Including the weekend festival Nov. 3-4, festival organizers are planning 10 days of events beginning Oct. 26. Other happenings include several evening social events, a golf tournament, a shooting clay event and cornhole tournament. A day of fun at Andrew Jackson State Park including fishing demos for children by a professional fisherman is also in the works.
The main festival weekend will be at the Indian Land schools complex, featuring three music stages, business vendors, a car show, food trucks, rides and fun for all ages. An estimated 18,000 people attended last year’s one-day festival, so Neese said this year’s event could be much larger.
“Our theme is that it’s about the journey, not the destination,” Neese said. He emphasized that the festival’s success is largely dependent on the weather, but by extending the event to 10 days, it can have a larger positive impact on the community.
“The Indian Land Fall Festival is a community event which showcases Indian Land and Lancaster County – its people, civic organizations, churches, schools and businesses,” Neese said.
More than 50 local businesses attended the morning networking event to hear more about how to get involved in the volunteer-led event.
Robin Hensel, festival co-organizer, said the event needs hundreds of volunteers in more than two dozen service areas. Help is needed to manage events, provide social media and marketing assistance, provide shuttles, help with parking, sell armbands and tickets, and more. Anyone 12 years of age or older can sign up to assist before or during the event.
“We will work to get you involved in a way that you find both meaningful and enjoyable,” Hensel said.
Lancaster County Council awarded the festival a grant of $40,000 from its hotel accommodations tax. The money will be used to invest in infrastructure, such as a project at the Indian Land schools complex to repair erosion and add landscaping to the training field. That project got under way Aug. 3. Other funds will be used to market the festival to bring in more area and regional visitors.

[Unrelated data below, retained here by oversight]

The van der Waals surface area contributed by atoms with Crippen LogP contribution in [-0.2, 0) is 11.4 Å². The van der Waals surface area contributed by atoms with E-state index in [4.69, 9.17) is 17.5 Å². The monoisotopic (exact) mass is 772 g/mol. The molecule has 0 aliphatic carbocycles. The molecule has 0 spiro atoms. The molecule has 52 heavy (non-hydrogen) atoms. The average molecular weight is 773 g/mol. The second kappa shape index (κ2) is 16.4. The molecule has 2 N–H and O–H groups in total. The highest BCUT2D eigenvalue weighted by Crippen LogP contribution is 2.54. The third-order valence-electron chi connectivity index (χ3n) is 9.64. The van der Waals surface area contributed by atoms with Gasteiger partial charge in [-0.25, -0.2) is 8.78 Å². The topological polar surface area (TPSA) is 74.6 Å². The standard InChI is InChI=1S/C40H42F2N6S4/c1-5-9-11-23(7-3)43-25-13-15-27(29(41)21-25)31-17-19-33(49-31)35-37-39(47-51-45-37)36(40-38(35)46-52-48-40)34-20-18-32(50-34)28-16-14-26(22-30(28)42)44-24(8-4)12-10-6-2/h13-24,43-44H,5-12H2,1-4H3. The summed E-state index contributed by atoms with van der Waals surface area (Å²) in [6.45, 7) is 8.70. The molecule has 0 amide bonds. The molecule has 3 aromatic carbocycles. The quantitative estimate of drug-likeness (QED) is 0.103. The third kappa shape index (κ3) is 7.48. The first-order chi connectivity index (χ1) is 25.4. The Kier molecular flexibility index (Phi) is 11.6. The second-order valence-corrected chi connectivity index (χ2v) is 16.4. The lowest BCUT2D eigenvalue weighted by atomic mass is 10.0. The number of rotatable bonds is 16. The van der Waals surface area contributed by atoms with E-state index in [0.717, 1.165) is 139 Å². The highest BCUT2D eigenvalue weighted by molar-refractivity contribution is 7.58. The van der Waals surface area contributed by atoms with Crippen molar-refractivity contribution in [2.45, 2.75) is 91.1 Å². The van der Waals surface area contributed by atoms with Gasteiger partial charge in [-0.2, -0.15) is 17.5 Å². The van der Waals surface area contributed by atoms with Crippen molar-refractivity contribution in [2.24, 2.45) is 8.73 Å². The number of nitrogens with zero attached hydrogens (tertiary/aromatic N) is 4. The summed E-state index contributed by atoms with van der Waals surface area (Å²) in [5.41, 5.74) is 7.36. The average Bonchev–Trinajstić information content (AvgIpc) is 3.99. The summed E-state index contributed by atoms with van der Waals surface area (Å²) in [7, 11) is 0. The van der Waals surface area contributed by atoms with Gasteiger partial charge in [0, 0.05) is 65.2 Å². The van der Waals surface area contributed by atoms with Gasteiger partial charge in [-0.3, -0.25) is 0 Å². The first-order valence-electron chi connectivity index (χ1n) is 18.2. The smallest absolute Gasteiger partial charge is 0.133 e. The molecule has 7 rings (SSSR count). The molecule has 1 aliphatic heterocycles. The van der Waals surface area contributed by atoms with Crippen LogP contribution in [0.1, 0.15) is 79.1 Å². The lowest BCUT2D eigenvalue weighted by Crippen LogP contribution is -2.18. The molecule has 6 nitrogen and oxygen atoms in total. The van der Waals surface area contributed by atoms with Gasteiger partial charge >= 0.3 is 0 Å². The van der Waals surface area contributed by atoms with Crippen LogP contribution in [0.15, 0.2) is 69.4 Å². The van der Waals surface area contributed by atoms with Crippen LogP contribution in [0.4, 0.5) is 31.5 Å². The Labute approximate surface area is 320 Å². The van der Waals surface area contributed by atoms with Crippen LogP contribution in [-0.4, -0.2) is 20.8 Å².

More than 200 business vendors participated in last year’s event, Neese said. This year’s event has traditional vendor booth options, as well as special event sponsorship opportunities, he said.
Major sponsors include Comporium and Active Waste, as well as Lowe’s, Sharonview Federal Credit Union, Promerix, Lancaster Motor Co., Yard Works, Indian Land Animal Hospital and Carolina Gateway, Neese said.
Festival organizers are seeking craft and business vendors, as well as food vendors and food trucks.
For a 10-foot-by-10-foot booth space, rental fees are $35 for nonprofit organizations and arts and crafts vendors; $75 for home-based businesses (under $25,000 annual income); $150 for business vendors; and $350 for food vendors. Applications for booths are available online at www.IndianLandFallFest.com.
An official kickoff event is planned for Sept. 8 at The Ivy Place in conjunction with the Lancaster County Chamber of Commerce’s annual membership drive.